India’s fintech entrepreneurs must accept they are not above the law of the land

   2024-02-06 17:02

On Monday, soon after the regulatory action against Paytm Payments Bank, a few entrepreneurs of new-age companies wrote to the finance minister and to the Reserve Bank of India governor making out a case for reviewing the move. 

These entrepreneurs wanted the government and the central bank to reassess the proportionality of restrictions given the potential impact on not just Paytm Payments Bank but also on the fintech ecosystem and the broader economy. 

There is hardly any parallel for this, in terms of fellow promoters jumping in quickly to back an entity on which RBI has imposed restrictions, including on onboarding new customers. Though it may seem unusual in India’s financial sector where regulatory fiats are rarely contested it should not come as a surprise. 

The Indian fintech industry is the third-largest globally, taking into account the number of firms. By 2030, the fintech industry is projected to top revenues of $200 billion. And with the government showcasing the success of this industry, many entrepreneurs and young innovators like their counterparts in the IT industry earlier are far more vocal.  

Yet on the same day, a minister in the Narendra Modi government, Rajeev Chandrasekhar, who has been an entrepreneur himself, said that fintech firms are not above regulation. 

As more details emerge, it may well seem that the group of entrepreneurs and promoters who protested RBI’s action may be shooting from the hip. Especially if the timeline of the violations, regulatory warnings and actions taken against the payments bank are taken into account starting soon after it was licensed in 2016.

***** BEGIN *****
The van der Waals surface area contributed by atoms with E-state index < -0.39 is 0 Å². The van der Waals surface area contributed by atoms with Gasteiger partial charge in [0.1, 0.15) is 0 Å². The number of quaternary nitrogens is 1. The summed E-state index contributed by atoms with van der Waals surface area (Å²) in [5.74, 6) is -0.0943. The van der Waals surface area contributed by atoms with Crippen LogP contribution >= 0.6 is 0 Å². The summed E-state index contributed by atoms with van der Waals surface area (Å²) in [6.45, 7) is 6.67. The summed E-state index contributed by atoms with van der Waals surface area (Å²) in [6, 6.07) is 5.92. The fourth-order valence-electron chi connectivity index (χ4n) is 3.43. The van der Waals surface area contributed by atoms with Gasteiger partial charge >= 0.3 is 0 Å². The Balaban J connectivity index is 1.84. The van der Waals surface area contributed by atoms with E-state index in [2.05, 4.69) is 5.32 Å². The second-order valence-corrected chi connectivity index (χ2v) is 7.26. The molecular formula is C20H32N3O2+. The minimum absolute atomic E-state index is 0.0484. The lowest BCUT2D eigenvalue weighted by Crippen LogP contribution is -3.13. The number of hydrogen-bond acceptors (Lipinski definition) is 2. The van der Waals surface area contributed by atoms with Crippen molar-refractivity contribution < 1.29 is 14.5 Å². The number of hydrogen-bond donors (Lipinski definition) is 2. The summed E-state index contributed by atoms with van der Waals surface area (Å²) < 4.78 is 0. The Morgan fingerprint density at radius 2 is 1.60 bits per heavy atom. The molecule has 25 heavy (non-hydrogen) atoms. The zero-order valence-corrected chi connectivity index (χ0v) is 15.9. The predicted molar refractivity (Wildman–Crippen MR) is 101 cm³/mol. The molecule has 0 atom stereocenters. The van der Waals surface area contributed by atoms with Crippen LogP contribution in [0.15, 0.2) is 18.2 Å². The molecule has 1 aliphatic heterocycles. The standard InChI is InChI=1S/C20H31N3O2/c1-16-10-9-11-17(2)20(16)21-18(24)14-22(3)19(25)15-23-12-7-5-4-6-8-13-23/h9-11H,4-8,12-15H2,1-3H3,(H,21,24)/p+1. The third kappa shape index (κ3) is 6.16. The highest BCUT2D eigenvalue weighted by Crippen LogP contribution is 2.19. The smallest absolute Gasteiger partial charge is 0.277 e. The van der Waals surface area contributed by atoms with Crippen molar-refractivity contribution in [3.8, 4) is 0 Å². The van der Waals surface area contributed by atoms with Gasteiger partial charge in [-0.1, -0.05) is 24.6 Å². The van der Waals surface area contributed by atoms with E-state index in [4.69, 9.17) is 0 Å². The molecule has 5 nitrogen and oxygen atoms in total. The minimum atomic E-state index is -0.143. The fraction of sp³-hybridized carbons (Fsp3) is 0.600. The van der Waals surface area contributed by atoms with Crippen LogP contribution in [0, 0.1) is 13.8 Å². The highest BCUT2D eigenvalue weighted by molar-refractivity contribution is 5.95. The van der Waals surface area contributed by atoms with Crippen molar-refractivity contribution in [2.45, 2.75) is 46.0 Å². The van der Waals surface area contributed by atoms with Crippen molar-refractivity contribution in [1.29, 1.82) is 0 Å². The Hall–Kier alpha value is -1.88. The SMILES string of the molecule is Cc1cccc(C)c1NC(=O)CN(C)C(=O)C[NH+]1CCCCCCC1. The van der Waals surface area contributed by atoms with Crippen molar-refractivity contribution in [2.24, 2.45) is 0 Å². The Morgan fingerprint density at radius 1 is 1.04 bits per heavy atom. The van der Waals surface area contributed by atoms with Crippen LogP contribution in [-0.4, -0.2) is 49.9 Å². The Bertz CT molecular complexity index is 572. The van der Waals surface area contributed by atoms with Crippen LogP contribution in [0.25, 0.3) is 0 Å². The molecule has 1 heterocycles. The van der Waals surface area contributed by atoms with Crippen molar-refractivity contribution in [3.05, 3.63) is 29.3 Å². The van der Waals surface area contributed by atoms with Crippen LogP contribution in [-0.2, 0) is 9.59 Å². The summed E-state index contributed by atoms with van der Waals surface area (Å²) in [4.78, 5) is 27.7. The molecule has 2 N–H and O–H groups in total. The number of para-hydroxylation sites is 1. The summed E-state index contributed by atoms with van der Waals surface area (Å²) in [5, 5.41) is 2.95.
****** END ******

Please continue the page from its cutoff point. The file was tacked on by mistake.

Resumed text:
And considering that of just half a dozen such purely payments banks, Paytm Payments Bank is the only one as of now in the line of  regulatory fire. Several reports indicate that RBI’s action was not just because of KYC violations but also related to segregation of accounts within the group, which has other businesses, and possibly skirting of other rules too. Only RBI can provide greater clarity on this. 

The proportionality of the central bank’s action is what is being debated now. It could be that the sledge hammer blow from RBI may have been guided by the aim of protecting the interests of the payments bank’s depositors. And perhaps against the backdrop of the collapse of a few banks, to pre-empt such a prospect. 

Besides, the ripple effects would be much smaller in the case of a payments bank. It should be well possible to migrate much of the merchants who transact with the payments bank to other banks, as also the FASTtag business, with a bit of disruption. Some of the fears regarding this appear overblown.

What should worry both RBI and the government is the apparent discomfort of some of the licensed firms in the fintech industry with conforming to regulatory norms.  Light touch regulation is what they may be advocating for an industry which thrives on innovation. 

But what they may not be mindful of is the fact that when they are granted a licence to accept deposits, it is a privilege as public funds or money is involved. And in turn trust and faith, and in the broader sense for full fledged banks, financial stability.

RBI governor Shaktikanta Das said last year that the central bank aims to play a dual role of acting as a promoter of innovation as well as being the regulator.

India’s fintech industry has certainly contributed significantly over the last few years to broadening access to financial services at a faster pace, lower costs and efficiently. Importantly, it is fintech firms that have pushed India’s large banks in this area. 

That’s why it is important for RBI, the government and the industry to engage more especially on regulation and the pathway for evolution of oversight of the industry.    

Some of the challenges that the industry is facing could be owing to the fact that it is not ‘patient capital’ that powers many firms in the fintech business. Private equity or capital that funds many of these firms evaluate metrics such as customer numbers, volumes and revenue besides valuations, and in relatively shorter time-frames. 

That, and in some cases the pressure to list publicly is also bound to put pressure on many entrepreneurs. Building an enduring business model especially in banking isn’t easy while retaining market integrity. Valuation, market capitalisation and other gains follow. 

With the issue of proportionality of regulatory actions now having been raised, it is a good time for policy makers to think of and work on orderly resolutions in the Indian financial sector.

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